19. I have the same question, does anyone have any input on this? My first though is the blood group, but so far we have only ever done 1 and both mother and fetus had the same blood group. Would the alkaline denaturation be an acceptable method?
  20. I've been looking for some guidance on the disconnection and re-connection of blood transfusions, the only thing I have found so far is that if there is a delay between giving two components then the giving set must be changed. Which would imply the same if a bag was to be disconnected then reconnected and I would have thought removing the giving set from the now opened port would be a contamination risk? Is anyone aware of any other standards that this would fall under? Regards Steve
  21. We have received the following response from our AABB self assessment; 1. Std 1.3: It is not clear from documents submitted how your facility will transition to the new editions of the AABB Standards for Blood Banks and Transfusion Services. Please submit an SOP. We were requested to submit an SOP that covers transition to new versions of standards, so I sent our document control SOP that covers regular review of accreditation standards and updating policies and procedures when updates occur. I may be taking a too simplistic view of this but I don't really get what they are want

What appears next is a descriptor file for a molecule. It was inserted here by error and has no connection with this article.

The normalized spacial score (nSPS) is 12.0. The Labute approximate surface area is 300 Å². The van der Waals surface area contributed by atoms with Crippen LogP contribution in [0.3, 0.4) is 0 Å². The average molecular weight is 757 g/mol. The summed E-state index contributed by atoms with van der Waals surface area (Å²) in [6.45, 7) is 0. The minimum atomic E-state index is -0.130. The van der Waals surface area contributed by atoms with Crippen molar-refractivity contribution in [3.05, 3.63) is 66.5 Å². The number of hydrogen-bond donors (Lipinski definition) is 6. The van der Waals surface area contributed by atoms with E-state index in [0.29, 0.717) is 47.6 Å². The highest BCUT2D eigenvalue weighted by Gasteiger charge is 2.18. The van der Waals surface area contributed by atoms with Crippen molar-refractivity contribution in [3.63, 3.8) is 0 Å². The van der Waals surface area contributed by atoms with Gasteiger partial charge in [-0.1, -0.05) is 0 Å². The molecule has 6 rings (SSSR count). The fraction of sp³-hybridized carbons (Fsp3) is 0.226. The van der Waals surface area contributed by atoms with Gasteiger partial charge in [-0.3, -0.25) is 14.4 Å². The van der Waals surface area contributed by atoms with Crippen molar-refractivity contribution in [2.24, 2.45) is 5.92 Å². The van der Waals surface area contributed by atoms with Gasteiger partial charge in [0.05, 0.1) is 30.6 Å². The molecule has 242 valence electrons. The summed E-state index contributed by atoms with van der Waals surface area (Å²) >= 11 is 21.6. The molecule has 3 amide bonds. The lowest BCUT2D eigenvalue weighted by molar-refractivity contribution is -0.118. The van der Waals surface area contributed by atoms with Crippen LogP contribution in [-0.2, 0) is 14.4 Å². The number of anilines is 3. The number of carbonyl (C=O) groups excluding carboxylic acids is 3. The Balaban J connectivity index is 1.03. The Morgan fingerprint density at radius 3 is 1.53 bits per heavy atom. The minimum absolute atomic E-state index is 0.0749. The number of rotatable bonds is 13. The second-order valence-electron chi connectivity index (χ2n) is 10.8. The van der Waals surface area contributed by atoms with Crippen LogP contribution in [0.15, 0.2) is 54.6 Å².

22. This is what I thought also, as the cells had been re-spun maybe it changed the proportion of adult to fetal cells.
  23. The first and second cassette are the same specimen, the only difference was the washing of the cells between the first and second runs. I don't have an explanation as to why washing the cells changed the reactions from 0.5+ to mixed field but it seems to have increased the strength of the group B cells. There should be no incubation of cells and sera, it was performed on an analyser and they are immediate spin, even if slight delay in centrifuging the sera and cells should be separated until centrifugation. The APT test is alkaline denaturation, identifies cord blood from adult bloo
  24. Sorry to resurrect an old thread but as my question has already been discussed in this thread I thought it worth continuing here. I want to know if anyone has a technical explanation as to how a large amount of maternal contamination of a cord sample can occur? In the UK in my experience at all labs I've worked its always been practice to perform APT (NAOH) test on all cords that give the same blood group as the mother, I've always seen this as one of those tests you just do but seems a bit of a waste of time as its never positive. Last night we had a cord sample giving group O
  25. Would anyone be willing to share their policy that covers the above standard? Thanks Steve